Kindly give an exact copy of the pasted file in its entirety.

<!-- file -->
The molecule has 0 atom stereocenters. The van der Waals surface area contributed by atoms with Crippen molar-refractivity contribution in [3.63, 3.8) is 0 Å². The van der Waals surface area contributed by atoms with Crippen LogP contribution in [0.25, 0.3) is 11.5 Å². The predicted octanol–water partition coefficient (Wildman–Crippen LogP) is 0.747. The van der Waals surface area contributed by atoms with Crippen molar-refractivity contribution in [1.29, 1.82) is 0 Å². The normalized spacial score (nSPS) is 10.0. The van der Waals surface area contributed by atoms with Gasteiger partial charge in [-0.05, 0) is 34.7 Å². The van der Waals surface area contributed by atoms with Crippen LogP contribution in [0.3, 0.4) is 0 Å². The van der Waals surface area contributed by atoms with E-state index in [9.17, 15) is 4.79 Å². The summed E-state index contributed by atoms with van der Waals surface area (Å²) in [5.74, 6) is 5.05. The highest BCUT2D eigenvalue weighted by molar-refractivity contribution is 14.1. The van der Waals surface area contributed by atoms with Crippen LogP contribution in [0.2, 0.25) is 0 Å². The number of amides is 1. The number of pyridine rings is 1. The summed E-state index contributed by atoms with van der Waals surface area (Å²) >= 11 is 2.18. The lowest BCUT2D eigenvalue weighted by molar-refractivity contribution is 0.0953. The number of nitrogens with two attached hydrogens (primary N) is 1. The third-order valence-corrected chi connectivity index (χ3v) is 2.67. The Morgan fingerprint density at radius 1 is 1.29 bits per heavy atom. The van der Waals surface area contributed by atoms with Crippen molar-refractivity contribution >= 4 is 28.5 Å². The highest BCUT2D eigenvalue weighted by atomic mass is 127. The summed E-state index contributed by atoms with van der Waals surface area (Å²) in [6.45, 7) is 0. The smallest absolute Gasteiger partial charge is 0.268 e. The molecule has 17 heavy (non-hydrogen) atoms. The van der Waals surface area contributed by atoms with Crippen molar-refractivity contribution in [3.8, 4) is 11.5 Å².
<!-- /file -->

The molecule has 0 atom stereocenters. The van der Waals surface area contributed by atoms with Crippen molar-refractivity contribution in [3.63, 3.8) is 0 Å². The van der Waals surface area contributed by atoms with Crippen LogP contribution in [0.25, 0.3) is 11.5 Å². The predicted octanol–water partition coefficient (Wildman–Crippen LogP) is 0.747. The van der Waals surface area contributed by atoms with Crippen molar-refractivity contribution in [1.29, 1.82) is 0 Å². The normalized spacial score (nSPS) is 10.0. The van der Waals surface area contributed by atoms with Gasteiger partial charge in [-0.05, 0) is 34.7 Å². The van der Waals surface area contributed by atoms with Crippen LogP contribution in [0.3, 0.4) is 0 Å². The van der Waals surface area contributed by atoms with E-state index in [9.17, 15) is 4.79 Å². The summed E-state index contributed by atoms with van der Waals surface area (Å²) in [5.74, 6) is 5.05. The highest BCUT2D eigenvalue weighted by molar-refractivity contribution is 14.1. The van der Waals surface area contributed by atoms with Crippen LogP contribution in [0.2, 0.25) is 0 Å². The number of amides is 1. The number of pyridine rings is 1. The summed E-state index contributed by atoms with van der Waals surface area (Å²) >= 11 is 2.18. The lowest BCUT2D eigenvalue weighted by molar-refractivity contribution is 0.0953. The number of nitrogens with two attached hydrogens (primary N) is 1. The third-order valence-corrected chi connectivity index (χ3v) is 2.67. The Morgan fingerprint density at radius 1 is 1.29 bits per heavy atom. The van der Waals surface area contributed by atoms with Crippen molar-refractivity contribution >= 4 is 28.5 Å². The highest BCUT2D eigenvalue weighted by atomic mass is 127. The summed E-state index contributed by atoms with van der Waals surface area (Å²) in [6.45, 7) is 0. The smallest absolute Gasteiger partial charge is 0.268 e. The molecule has 17 heavy (non-hydrogen) atoms. The van der Waals surface area contributed by atoms with Crippen molar-refractivity contribution in [3.8, 4) is 11.5 Å².